Honduras to move embassy to Jerusalem by end of 2020
Prime Minister Benjamin Netanyahu, left, meets with Honduran President Juan Orlando Hernandez in Jerusalem on October 29, 2015. (Kobi Gideon/GPO)

Honduras will move its embassy to Jerusalem this year, and Israel will open an embassy in the Honduran capital of Tegucigalpa, the Prime Minister's Office said in a statement released early Monday.

The two new embassies will open by the end of 2020, the statement said.

The announcement followed a Sunday conversation between Prime Minister Benjamin Netanyahu and Honduran President Juan Orlando Hernåndez.

"With their flags flying in the capitals of the two countries, Israel and Honduras declare their intention to complete the action plan before the end of the current year, with a mutual opening and inauguration of their embassies in the national capitals, Tegucigalpa and Jerusalem," the statement said.

The statement from the Prime Minister's Office said it was a joint announcement from the two countries, but Hernández issued a more tepid statement on Twitter, writing, "We hope to take this historic step before the end of the year, as long as the pandemic allows it." The reason for the discrepancy was not immediately clear.

Israel opened a representative office in the Honduran capital last month.

Honduras has the second-largest population of Palestinians in Latin America, after Chile.

Mattanya Cohen, Israel's ambassador to Honduras and Guatemala, told Army Radio on Monday morning, "They told me there's no chance that Honduras will move its embassy because there is a large Palestinian community there. I didn't give up. We started with quiet contacts behind the scenes, with ministers, with parliament members, and the community."

Hernández during their phone call congratulated Netanyahu on the normalization agreements signed by Israel, the United Arab Emirates and Bahrain last week, which he called a "revolution of peace in the region," the statement said.

Netanyahu vowed to strengthen the "true friendship" between the two countries with tourism, investments, technology, agriculture, education and trade.

So far, only the US and Guatemala operate full-fledged embassies in Jerusalem. A number of countries operate trade, defense or cultural missions in the city, including Honduras, Colombia, Brazil, Australia, Hungary.

Honduras recognized Jerusalem as Israel's capital in August, 2019, and a month later opened a commercial office in Jerusalem as an extension to Honduras' embassy in Rishon Lezion.

In January, Honduras officially declared Hezbollah a terrorist organization in a move praised by Jerusalem.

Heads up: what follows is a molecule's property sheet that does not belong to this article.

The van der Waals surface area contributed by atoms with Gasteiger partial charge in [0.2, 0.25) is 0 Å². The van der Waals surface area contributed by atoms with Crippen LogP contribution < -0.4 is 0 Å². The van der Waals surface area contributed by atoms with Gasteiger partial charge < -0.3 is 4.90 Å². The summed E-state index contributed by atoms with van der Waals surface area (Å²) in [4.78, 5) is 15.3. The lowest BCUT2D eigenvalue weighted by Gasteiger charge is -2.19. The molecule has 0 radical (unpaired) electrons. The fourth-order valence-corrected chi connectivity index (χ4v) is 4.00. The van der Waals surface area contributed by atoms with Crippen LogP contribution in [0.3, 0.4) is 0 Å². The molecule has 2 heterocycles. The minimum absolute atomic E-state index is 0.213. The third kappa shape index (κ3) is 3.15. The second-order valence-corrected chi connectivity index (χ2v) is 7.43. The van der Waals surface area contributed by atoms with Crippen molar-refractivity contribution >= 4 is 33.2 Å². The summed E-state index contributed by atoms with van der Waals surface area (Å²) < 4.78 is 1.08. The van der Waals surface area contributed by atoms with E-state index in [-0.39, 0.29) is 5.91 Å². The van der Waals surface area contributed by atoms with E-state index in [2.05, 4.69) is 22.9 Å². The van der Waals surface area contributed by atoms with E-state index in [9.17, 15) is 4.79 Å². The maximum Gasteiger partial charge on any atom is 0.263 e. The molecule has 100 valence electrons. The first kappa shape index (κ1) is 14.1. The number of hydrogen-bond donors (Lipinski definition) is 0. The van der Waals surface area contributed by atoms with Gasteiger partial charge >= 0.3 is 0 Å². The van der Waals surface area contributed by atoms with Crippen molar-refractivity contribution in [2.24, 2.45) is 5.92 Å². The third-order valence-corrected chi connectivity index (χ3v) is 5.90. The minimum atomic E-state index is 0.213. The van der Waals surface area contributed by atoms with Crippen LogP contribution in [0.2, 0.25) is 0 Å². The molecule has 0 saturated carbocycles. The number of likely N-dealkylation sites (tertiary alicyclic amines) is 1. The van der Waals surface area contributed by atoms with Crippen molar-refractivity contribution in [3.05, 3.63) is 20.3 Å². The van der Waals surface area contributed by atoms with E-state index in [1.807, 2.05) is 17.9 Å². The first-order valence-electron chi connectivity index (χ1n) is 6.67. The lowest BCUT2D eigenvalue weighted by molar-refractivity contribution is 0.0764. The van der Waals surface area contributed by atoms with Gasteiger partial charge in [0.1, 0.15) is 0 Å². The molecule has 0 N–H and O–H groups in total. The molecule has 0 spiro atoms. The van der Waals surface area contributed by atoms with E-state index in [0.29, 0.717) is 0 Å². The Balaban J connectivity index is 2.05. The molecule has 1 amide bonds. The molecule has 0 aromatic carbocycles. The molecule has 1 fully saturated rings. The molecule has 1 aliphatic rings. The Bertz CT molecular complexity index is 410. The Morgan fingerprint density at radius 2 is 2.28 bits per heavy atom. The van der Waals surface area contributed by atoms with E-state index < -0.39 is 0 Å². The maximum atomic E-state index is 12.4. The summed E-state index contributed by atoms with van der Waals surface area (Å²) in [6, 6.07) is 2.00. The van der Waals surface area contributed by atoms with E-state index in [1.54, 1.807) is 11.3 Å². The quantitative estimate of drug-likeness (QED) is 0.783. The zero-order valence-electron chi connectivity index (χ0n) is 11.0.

US President Donald Trump recognized Jerusalem as Israel's capital in late 2017 and officially moved the US embassy there in 2018, sparking a deterioration in relations with the Palestinians. Guatemala followed suit soon after.

Moving an embassy to Jerusalem is highly contentious. Israel claims all of Jerusalem as its capital, while Palestinians view East Jerusalem as the capital of their future state.

Most diplomatic missions in Israel are situated in or near Tel Aviv as countries try to maintain a neutral stance over the status of Jerusalem.

The announcement on Honduras follows several other diplomatic breakthroughs for Jerusalem.

The foreign ministers of the UAE and Bahrain signed the so-called Abraham Accords in a White House ceremony with Netanyahu last week. The only Arab states Israel previously had official ties with were Egypt and Jordan.

Numerous Arab states have been named as potential candidates to follow the UAE and Bahrain in agreeing to establish ties with Israel, including Morocco, Sudan and Oman. On Friday, Trump, after meeting with the son of Kuwait's ruling emir, said that the country will likely normalize relations with Israel in the near future.

Earlier this month, Serbia announced it would move its embassy to Jerusalem, and Muslim-majority Kosovo said it would recognize Israel. Netanyahu said Kosovo would also move its embassy to Jerusalem, becoming the first Muslim-majority country to do so.

One day after the declarations by Serbia and Kosovo, the new president of Malawi, Lazarus Chakwera, announced plans to open a diplomatic office in Jerusalem.

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